The Tree Hugger

April 17, 2008
By
The colors started draining out of her vision, blurring the room into one spinning vat of colorless color. The lights flashed on and off, blinking incessantly. Her mind fought for control of her lips and tongue, urging them to speak the words she had planned for so long to utter. It had been so much easier at home, watching her counterpart in the mirror speak the words with her.

But now her comforting presence was quite absent. And the reality of the situation crashed down upon her- the vat of colorless colors rolling over her and heating her up like volcanic lava.

She was ever aware of her pores opening to release a chilling sweat that quickly engulfed her forehead. The involuntary trembling of her disobedient hands was no help, either.

The jell-o she had eaten at lunch seemed to have taken the shape of her limbs because her legs were missing their bones. She was sure they had been there not too long ago.

She tried to focus on the form she knew so well. She conjured it up in her vivid imagination, being sure to get every detail correct. Color started pouring back into the swirling vat of colorless color and the form in her imagination again became a reality.

Instead of being a calming thing, however, it only unnerved her more. She bit her chapped lips. The form was emitting sound- only she wasn’t sure what it was. Her ears were filled with cotton- the very thing her shirt was made out of. How did her shirt get into her ears? That she would never know. Just as she would never know how her lunch had gotten inside her legs.

The words she had memorized floated through her brain. Quickly, she snatched them up with her tongue, but her lips wouldn’t cooperate. The words seemed to be in another language, from another world. Maybe she had been brought to another world- a world in which its inhabitants were paralyzed in a stupor of fear. What was she so afraid of?

She knew she only had to open her eyes and she would soon be reminded.

Her strained little heart beat faster and faster. It beat as irregularly as a bird learning to fly beats its wings and as steady as a broken metronome. She could feel the blood pumping fast through her veins in a race to get to nowhere, as she was as stationary as an Oak.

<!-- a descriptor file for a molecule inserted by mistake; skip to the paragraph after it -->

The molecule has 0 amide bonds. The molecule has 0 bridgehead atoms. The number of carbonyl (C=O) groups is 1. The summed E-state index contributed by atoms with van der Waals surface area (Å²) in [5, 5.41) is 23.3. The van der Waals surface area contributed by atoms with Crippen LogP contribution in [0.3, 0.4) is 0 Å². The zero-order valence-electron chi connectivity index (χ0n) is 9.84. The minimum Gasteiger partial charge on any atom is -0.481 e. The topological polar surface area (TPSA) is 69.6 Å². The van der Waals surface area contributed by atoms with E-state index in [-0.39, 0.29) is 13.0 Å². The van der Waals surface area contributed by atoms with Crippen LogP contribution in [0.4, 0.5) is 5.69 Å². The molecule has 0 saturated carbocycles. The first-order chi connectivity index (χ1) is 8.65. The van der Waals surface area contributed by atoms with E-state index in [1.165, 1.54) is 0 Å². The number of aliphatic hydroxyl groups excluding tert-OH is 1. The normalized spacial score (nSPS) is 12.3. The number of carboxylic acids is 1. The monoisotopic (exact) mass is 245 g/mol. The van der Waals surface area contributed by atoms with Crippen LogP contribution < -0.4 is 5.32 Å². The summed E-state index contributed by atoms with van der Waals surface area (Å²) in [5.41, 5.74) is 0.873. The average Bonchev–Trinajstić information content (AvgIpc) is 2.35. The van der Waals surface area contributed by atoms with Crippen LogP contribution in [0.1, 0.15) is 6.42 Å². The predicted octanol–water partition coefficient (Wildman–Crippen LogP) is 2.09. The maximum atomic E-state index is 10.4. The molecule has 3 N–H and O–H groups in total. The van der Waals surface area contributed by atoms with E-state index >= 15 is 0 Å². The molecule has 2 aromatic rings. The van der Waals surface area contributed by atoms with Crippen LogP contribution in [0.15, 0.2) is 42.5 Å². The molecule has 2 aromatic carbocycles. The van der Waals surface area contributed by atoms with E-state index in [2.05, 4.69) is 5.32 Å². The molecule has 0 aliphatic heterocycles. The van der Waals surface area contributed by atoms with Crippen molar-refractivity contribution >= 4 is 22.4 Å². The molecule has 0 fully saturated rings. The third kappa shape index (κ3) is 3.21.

She felt something embrace her. A tree-hugger, no doubt. Because she was a tree, she could not return the embrace, but took it gratefully. She felt lips on her own. Did trees have lips? Was this person a tree-kisser? That was a novel concept. She was Daphne, her kisser Apollo, only she had no want of being turned into a tree. He tangled his hands in her branches and continued to kiss her. He seemed to be saying something again.

“I love you.” he whispered.

The duplicitous bind which held her still was released. Her tree limbs turned to limbs, her branches to hair, her roots to feet, and she found she could move. She preformed an act rather opposite of a tree- salty water found its way down her face. She was brought back to her world again, restored in almost perfect order. It was a bit blurry. But she could see Him. She found that her lips and tongue were, in fact, working in perfect order again, and his were working marvelously well, too. The words that she had memorized were never said, exactly, for she had to add one word.

“I love you, too.”





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Amanda B. This work has been published in the Teen Ink monthly print magazine. said...
Mar. 25, 2009 at 6:04 pm
When you were describing how nervous she felt, you used wonderful words. I got a good mental picture from reading your story. I liked how you kept the reader in suspense. They want to read on to see what is making the narrator so nervous.
 
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